In Spring 2012 I was commissioned to conduct an activity as part of chART: Public Art Marpole. The project, called Marpole: Stories of Home was a cross-cultural, inter-generational activity that used objects as vehicles for storytelling. Before the workshop, participants (children between the ages of 4 & 12 and their parents/guardians) were requested to bring an object that reminded them of ‘Home’, which would then be cast using florist foam and plaster of Paris.
The process remained the same for each workshop with the participants gathering around one large table to cast their objects. While the objects dried, the participants were asked to share stories about the objects and what personal connections they held. These were done verbally as well as in written form on 4” x 7” cards that were specifically designed for the project.
It was interesting to note how different people shared their stories. Some were more comfortable expressing themselves verbally, while others preferred to write their thoughts out. Some even drew on the cards.
The objects themselves allowed people to open up about themselves; acting as a launching pad for different discussions about home. In only one case was the child embarrassed to talk about his object, that his mother had picked out for him, but he chose to write about it instead. In another case, the child was encouraged to speak after she found that another person had a similar object. She used the two as props to start a conversation with each other and shared her story through their conversation. For one family, English was not their first language, however orally engaging the participants was easier as gestures could be used to convey meaning, whereas their cards did not reflect the stories that had be shared orally.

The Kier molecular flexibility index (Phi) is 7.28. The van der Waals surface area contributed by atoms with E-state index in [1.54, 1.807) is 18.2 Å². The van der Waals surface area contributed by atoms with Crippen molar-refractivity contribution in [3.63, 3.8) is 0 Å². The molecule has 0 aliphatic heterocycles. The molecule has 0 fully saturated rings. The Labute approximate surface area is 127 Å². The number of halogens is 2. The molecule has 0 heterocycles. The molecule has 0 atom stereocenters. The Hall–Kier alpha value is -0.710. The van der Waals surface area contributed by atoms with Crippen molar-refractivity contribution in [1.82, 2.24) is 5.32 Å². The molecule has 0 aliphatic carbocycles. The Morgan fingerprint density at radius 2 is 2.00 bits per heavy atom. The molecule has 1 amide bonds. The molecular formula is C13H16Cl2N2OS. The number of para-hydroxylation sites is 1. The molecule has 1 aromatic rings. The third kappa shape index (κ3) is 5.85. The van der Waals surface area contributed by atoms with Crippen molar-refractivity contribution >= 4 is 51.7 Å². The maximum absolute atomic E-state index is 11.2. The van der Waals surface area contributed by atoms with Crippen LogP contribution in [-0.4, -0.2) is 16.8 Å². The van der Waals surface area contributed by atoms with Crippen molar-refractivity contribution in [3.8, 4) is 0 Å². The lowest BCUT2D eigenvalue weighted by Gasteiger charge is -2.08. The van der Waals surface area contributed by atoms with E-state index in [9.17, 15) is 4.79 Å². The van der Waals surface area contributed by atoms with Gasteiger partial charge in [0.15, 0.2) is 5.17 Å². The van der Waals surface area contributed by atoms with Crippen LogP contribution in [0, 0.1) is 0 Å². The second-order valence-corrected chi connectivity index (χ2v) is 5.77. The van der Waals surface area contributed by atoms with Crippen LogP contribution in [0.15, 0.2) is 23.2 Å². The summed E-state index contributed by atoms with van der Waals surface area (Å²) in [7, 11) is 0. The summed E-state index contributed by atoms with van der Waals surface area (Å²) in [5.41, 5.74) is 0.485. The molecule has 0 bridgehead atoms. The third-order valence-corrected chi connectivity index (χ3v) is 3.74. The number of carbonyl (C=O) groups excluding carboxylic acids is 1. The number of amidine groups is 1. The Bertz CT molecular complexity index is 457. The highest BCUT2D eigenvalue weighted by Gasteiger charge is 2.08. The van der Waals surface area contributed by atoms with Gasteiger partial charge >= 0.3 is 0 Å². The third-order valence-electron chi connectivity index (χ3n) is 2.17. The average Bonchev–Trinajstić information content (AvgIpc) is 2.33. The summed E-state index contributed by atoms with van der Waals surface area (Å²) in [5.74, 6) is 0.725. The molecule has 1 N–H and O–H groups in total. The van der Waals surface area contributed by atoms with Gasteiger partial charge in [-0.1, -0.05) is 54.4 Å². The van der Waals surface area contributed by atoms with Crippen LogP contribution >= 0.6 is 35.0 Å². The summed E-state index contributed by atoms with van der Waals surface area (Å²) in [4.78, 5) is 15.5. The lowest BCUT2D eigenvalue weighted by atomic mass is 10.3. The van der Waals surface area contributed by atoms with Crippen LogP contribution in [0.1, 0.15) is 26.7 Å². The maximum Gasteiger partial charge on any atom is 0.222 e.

After the workshops, the finished artefacts were housed at the Vancouver Public Library, Marpole Branch where they were displayed for a month. This gave members of the Marpole community the opportunity to see and read the stories and view the artefacts. Several people connected to the objects and in a couple of cases shared their stories with similar objects. Others were curious about some of the objects which either had to be explained because they were unfamiliar or in some case indistinguishable. In the majority of the cases though, the written story supported the artefact.
Overall, this project came with a steep learning curve. It spoke to how people who have lived in Vancouver for even up to 15 years, still refer to the country of their origin as Home, or how people share stories, how simple interventions in an environment (such as having one long table rather than separate ones) bring people together, how a break for food encourages people to converse more freely with each other. Above all what stood out was the value of a shared, creative experience and the evocative power of objects in drawing out a personal narrative.